Birding forums and social media sites were abuzz a couple weeks ago when a great gray owl, one of the largest species of owls in the world, was spotted hunting by Stud Mill Road in Milford, Maine. This rare occurrence drew birders and photographers from all around, including a little boy from Massachusetts named Owen Lawson.
At 9 years old, Owen has placed 297 species of birds on his “Life List,” which is a list birders keep of the species they’re actually seen “in person.” But before visiting Maine on Jan. 21, that list did not include Owen’s favorite bird: the great gray owl.
“It looks like a human,” Owen said when asked to explain why he likes the great gray owl in particular. “It’s the tallest owl there is, I’m pretty sure, and it has light yellow eyes and a light orange beak.”
Owen had only ever seen the great gray owl in books and on the internet, yet he decided he liked the bird so much that he would name his birding blog after it in 2013. On the blog, greatgreyowen.blogspot.com, he posts pictures and maps from his birding trips.
Owen’s father, Justin Lawson, had traveled several times to New Hampshire and Montreal to try to find the owl for his son, but with no luck.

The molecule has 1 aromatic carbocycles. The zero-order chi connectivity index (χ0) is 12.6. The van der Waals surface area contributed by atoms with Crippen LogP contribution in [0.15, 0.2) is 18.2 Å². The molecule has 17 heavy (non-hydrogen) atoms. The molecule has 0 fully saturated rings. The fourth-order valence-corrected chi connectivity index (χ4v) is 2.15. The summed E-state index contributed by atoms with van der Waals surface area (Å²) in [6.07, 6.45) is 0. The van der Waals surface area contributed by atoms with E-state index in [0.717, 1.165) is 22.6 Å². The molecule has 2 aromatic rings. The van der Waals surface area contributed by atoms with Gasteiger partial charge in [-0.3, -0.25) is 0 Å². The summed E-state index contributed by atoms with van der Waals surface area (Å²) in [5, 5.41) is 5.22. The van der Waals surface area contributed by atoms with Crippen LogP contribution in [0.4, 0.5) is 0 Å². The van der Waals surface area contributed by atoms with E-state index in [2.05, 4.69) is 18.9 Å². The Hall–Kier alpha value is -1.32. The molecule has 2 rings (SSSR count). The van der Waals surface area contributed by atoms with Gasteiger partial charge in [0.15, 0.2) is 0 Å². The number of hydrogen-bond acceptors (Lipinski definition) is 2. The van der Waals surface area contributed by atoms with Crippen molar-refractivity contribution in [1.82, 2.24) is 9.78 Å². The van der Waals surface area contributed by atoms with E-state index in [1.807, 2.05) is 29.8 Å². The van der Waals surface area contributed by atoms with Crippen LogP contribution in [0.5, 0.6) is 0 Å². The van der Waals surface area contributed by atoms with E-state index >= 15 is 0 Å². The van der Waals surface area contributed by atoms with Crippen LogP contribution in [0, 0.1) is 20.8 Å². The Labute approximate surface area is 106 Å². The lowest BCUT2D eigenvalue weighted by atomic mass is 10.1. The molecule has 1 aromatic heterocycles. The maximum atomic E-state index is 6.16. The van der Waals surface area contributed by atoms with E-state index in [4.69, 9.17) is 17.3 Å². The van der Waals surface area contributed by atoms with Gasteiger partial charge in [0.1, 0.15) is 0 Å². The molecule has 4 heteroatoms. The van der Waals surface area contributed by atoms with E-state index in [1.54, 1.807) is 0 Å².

“Daddy always says he’ll get it, and he never gets it,” Owen said.
Then, while on a recent family trip in Quebec, Justin caught news of the great gray owl spotted in Milford. The next morning, he and Owen, along with Justin’s wife and mother, woke up at 5:30 a.m. and drove four hours to find the bird.
“We drove around for a while and talked to some local people, but nobody had seen it,” Justin said. “I didn’t get it, so I just kept driving.”
Then they spotted it perched in a birch tree beside the road.
“We all got to see it for a minute,” Justin said. “It was really brief, then it flew off.”
Owen said that seeing the owl for just a few minutes was well worth the drive (which totaled about 900 miles if measured from his home in Worcester, Mass. to Quebec City to Milford, Maine, and back to Worcester). And because his father was quick with a camera, they have photo proof of the memorable experience.
Author’s note: I waited a couple weeks to post this story because I wanted to wait until the great gray owl moved from that particular spot in Milford. Recently, the bird has not been seen in that area, according to eBird, where the sighting was originally shared.
While I enjoy sharing information about birding spots, sometimes it can become problematic when it is a specific bird that is either rare or just popular. In this case, I heard from multiple birders and wildlife photographers that too many people were showing up in Milford to see the great gray owl. It got to the point that people were arguing about how close to get to the bird, as well as how loud to be around the bird. There was concern that the crowd was not only disturbing the owl, but also the owl’s prey, making it difficult for the owl to hunt.
I didn’t want to contribute to the problem, but I did want to share this heartwarming story of a little boy who learned the virtue of persistence and was grateful to see his favorite bird, even for just a minute or so.